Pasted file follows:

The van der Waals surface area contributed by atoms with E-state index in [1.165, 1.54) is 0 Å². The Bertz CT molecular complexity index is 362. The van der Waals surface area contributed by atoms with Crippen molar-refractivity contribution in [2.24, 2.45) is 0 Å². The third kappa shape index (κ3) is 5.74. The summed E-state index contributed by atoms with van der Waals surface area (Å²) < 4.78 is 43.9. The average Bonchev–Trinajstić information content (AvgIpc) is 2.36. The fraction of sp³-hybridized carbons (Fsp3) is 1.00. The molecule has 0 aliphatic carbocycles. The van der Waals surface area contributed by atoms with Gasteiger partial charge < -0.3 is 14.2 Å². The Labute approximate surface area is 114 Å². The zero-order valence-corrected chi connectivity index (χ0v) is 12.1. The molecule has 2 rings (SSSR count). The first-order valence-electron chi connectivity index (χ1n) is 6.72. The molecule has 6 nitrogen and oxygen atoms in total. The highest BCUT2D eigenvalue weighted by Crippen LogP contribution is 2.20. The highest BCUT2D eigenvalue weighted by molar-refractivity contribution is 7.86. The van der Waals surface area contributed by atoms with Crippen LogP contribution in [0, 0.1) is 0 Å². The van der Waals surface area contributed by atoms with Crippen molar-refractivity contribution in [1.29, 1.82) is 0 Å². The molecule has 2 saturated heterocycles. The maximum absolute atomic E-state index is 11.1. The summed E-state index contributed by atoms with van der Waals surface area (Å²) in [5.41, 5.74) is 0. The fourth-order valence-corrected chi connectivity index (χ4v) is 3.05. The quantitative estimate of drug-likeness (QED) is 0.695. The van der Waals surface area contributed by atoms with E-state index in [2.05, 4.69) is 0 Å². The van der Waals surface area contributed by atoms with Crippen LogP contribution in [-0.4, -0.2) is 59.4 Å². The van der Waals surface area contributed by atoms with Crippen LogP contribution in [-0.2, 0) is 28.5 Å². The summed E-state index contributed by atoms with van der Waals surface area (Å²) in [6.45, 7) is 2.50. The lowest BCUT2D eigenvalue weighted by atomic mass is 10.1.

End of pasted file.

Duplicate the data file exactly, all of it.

The van der Waals surface area contributed by atoms with E-state index in [1.165, 1.54) is 0 Å². The Bertz CT molecular complexity index is 362. The van der Waals surface area contributed by atoms with Crippen molar-refractivity contribution in [2.24, 2.45) is 0 Å². The third kappa shape index (κ3) is 5.74. The summed E-state index contributed by atoms with van der Waals surface area (Å²) < 4.78 is 43.9. The average Bonchev–Trinajstić information content (AvgIpc) is 2.36. The fraction of sp³-hybridized carbons (Fsp3) is 1.00. The molecule has 0 aliphatic carbocycles. The van der Waals surface area contributed by atoms with Gasteiger partial charge < -0.3 is 14.2 Å². The Labute approximate surface area is 114 Å². The zero-order valence-corrected chi connectivity index (χ0v) is 12.1. The molecule has 2 rings (SSSR count). The first-order valence-electron chi connectivity index (χ1n) is 6.72. The molecule has 6 nitrogen and oxygen atoms in total. The highest BCUT2D eigenvalue weighted by Crippen LogP contribution is 2.20. The highest BCUT2D eigenvalue weighted by molar-refractivity contribution is 7.86. The van der Waals surface area contributed by atoms with Crippen LogP contribution in [0, 0.1) is 0 Å². The van der Waals surface area contributed by atoms with Crippen molar-refractivity contribution in [1.29, 1.82) is 0 Å². The molecule has 2 saturated heterocycles. The maximum absolute atomic E-state index is 11.1. The summed E-state index contributed by atoms with van der Waals surface area (Å²) in [5.41, 5.74) is 0. The fourth-order valence-corrected chi connectivity index (χ4v) is 3.05. The quantitative estimate of drug-likeness (QED) is 0.695. The van der Waals surface area contributed by atoms with E-state index in [2.05, 4.69) is 0 Å². The van der Waals surface area contributed by atoms with Crippen LogP contribution in [-0.4, -0.2) is 59.4 Å². The van der Waals surface area contributed by atoms with Crippen LogP contribution in [-0.2, 0) is 28.5 Å². The summed E-state index contributed by atoms with van der Waals surface area (Å²) in [6.45, 7) is 2.50. The lowest BCUT2D eigenvalue weighted by atomic mass is 10.1.